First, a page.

Over the course of his brilliant decade in English football, David Silva spent well more than 100 matchdays surveying the rest of the Premier League from its summit.
He won four winner’s medals, among 14 trophies in all, and never finished a season beneath the top four in his epoch-making time with Manchester City.
The assumption, when City and the much-loved Silva said their farewells in the summer, was that the medals would come to him less easily from now on.
Silva turns 35 in January, and has chosen to spend what may be the last adventure of his professional career in his native Spain, with a club who have not been in sustained contention for gold or silver in La Liga since 2003.
Real Sociedad finished sixth last season. They were thrilled when Silva chose to join them rather than any of the suitors – Lazio the most determined – who were promising him Champions League football.
La Real, of San Sebastian, offered a wonderful city to live in, a club with a fine academy and a progressive manager in Imanol Alguacil.
What they could scarcely dare promise was that, eight matches in to the Spanish season, Silva would be looking down on the rest in much the way he was used to at City.
He is part of a team that are top of the table, that has comfortably outscored the champions, Real Madrid, and who need a telescope to pick out where Barcelona are in La Liga, fully 11 places beneath the surprise pacesetters from the Basque Country.
There is no suggestion, either, that Silva is in northern Spain to wind down a dazzling career.
He joined, on a two-year contract, after a reduced pre-season, was then quarantined after a positive coronavirus test. But after making his first la Real appearance as a substitute in the 0-0 draw against Real Madrid, he has barely paused, in the starting XI for every match, including both so far in the Europa League, in which Real Sociedad tonight host AZ of Alkmaar.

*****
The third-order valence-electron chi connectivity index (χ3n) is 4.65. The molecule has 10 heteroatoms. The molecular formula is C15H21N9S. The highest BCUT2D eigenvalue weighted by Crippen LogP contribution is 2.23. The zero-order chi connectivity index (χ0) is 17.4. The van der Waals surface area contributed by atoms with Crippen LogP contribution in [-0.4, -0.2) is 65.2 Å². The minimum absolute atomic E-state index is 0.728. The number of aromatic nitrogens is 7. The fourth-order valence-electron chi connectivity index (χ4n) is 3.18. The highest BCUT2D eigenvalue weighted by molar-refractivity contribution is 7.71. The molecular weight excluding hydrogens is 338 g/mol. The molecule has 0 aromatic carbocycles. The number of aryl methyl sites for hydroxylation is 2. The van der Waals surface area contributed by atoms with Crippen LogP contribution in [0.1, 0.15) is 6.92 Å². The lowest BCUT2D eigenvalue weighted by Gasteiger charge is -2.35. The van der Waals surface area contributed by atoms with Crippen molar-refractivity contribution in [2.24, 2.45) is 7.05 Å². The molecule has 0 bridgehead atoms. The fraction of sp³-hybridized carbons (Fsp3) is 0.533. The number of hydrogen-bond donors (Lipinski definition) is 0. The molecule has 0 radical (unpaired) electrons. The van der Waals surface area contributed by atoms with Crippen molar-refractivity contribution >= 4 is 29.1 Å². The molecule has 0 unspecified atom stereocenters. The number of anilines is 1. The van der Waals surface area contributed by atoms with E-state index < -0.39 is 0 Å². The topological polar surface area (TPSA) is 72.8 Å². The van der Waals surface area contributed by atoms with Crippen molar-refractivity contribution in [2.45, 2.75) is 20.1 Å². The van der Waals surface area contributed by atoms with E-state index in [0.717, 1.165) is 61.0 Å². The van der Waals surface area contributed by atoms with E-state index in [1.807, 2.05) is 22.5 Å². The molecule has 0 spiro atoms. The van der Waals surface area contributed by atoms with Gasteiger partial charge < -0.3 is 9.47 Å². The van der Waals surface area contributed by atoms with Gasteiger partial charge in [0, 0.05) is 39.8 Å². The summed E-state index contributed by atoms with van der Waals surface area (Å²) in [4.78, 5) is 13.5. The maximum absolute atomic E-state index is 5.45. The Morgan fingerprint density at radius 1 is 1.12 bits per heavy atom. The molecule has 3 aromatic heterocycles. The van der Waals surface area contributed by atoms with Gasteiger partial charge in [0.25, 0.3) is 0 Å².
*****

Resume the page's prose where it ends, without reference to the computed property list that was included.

Adaptation has been swift, although Silva joked recently that some of the fabled aggression of English football seems to have travelled back to Spain with him: He has picked up three yellow cards so far for la Real.
He returned with some unexpected target-man qualities, too. Silva helped keep his new club at the top of La Liga at the weekend by opening the scoring in a 4-1 win at Celta Vigo, with a glancing header to meet a cross.
It was his first la Real goal, expertly taken, though not exactly a typical Silva finish. You have to scroll back a long way, some seven years, through the nimble, 1.7m-tall playmaker’s 77 goals for City to find the last headed one.
A more recognisable Silva had clinched three points a week earlier, against Huesca, with an incisive reverse pass and then a perfectly weighted ball over the top of the Huesca back line to set up two goals. Alguacil anticipates they were the first of a regular supply of Silva assists.
“My game is about seeing the decisive pass and opening up space,” Silva told uefa.com ahead of the visit of AZ. “I knew coming to la Real would be the right decision for me.” He is part of the most potent side in Spain’s top division, scorers of 18 goals from eight games.
In Europe, the goals have been harder to tease out. La Real opened Group F with a 1-0 win over Rijeka in Croatia but lost 1-0 at home to Napoli a week ago. So the back-to-back matches against AZ, who have maximum points so far, carry high stakes.
The Europa League is not a secondary issue for ambitious la Real, nor for Silva. Club success in Europe remains his elusive target.
He has won two European Championships and a World Cup with Spain, a Copa del Rey at Valencia and every English domestic prize.
He has spoken of his sadness that his final match with City was the Champions League quarter-final defeat to Lyon in August, the latest in a series of disappointments in the knockout rounds. A major European trophy would fill a gap on a dazzling resumé.